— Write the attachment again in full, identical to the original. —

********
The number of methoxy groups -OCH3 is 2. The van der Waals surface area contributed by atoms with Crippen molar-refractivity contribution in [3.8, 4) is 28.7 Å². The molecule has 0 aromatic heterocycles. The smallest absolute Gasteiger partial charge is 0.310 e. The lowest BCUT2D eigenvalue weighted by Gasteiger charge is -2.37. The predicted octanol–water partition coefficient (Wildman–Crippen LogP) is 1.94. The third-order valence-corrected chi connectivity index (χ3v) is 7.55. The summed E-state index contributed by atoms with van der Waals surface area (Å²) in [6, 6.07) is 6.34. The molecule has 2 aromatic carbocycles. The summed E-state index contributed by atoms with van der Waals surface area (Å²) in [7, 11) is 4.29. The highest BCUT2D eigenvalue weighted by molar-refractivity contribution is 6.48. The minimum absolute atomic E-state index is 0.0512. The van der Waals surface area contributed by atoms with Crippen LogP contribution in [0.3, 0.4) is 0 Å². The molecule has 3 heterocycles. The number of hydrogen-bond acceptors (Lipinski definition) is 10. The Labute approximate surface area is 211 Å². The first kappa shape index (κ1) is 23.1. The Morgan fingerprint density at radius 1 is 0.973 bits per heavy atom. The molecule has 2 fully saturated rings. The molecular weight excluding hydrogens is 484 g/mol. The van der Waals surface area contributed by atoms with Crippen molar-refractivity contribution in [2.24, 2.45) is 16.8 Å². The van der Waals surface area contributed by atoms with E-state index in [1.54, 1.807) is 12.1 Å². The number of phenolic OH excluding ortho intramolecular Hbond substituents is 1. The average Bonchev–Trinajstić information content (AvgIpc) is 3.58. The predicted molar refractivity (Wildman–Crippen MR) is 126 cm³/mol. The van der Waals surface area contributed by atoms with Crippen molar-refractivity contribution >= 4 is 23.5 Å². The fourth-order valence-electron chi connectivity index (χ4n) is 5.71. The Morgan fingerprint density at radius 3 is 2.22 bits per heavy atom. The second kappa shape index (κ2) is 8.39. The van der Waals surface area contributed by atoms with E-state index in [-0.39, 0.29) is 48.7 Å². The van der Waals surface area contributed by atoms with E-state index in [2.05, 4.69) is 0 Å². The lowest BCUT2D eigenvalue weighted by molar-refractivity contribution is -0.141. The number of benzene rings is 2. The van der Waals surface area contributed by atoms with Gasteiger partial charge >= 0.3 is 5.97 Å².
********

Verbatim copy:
The number of methoxy groups -OCH3 is 2. The van der Waals surface area contributed by atoms with Crippen molar-refractivity contribution in [3.8, 4) is 28.7 Å². The molecule has 0 aromatic heterocycles. The smallest absolute Gasteiger partial charge is 0.310 e. The lowest BCUT2D eigenvalue weighted by Gasteiger charge is -2.37. The predicted octanol–water partition coefficient (Wildman–Crippen LogP) is 1.94. The third-order valence-corrected chi connectivity index (χ3v) is 7.55. The summed E-state index contributed by atoms with van der Waals surface area (Å²) in [6, 6.07) is 6.34. The molecule has 2 aromatic carbocycles. The summed E-state index contributed by atoms with van der Waals surface area (Å²) in [7, 11) is 4.29. The highest BCUT2D eigenvalue weighted by molar-refractivity contribution is 6.48. The minimum absolute atomic E-state index is 0.0512. The van der Waals surface area contributed by atoms with Crippen LogP contribution in [0.3, 0.4) is 0 Å². The molecule has 3 heterocycles. The number of hydrogen-bond acceptors (Lipinski definition) is 10. The Labute approximate surface area is 211 Å². The first kappa shape index (κ1) is 23.1. The Morgan fingerprint density at radius 1 is 0.973 bits per heavy atom. The molecule has 2 fully saturated rings. The molecular weight excluding hydrogens is 484 g/mol. The van der Waals surface area contributed by atoms with Crippen molar-refractivity contribution in [2.24, 2.45) is 16.8 Å². The van der Waals surface area contributed by atoms with E-state index in [1.54, 1.807) is 12.1 Å². The number of phenolic OH excluding ortho intramolecular Hbond substituents is 1. The average Bonchev–Trinajstić information content (AvgIpc) is 3.58. The predicted molar refractivity (Wildman–Crippen MR) is 126 cm³/mol. The van der Waals surface area contributed by atoms with Crippen molar-refractivity contribution >= 4 is 23.5 Å². The fourth-order valence-electron chi connectivity index (χ4n) is 5.71. The Morgan fingerprint density at radius 3 is 2.22 bits per heavy atom. The second kappa shape index (κ2) is 8.39. The van der Waals surface area contributed by atoms with E-state index in [-0.39, 0.29) is 48.7 Å². The van der Waals surface area contributed by atoms with E-state index in [2.05, 4.69) is 0 Å². The lowest BCUT2D eigenvalue weighted by molar-refractivity contribution is -0.141. The number of benzene rings is 2. The van der Waals surface area contributed by atoms with Gasteiger partial charge >= 0.3 is 5.97 Å².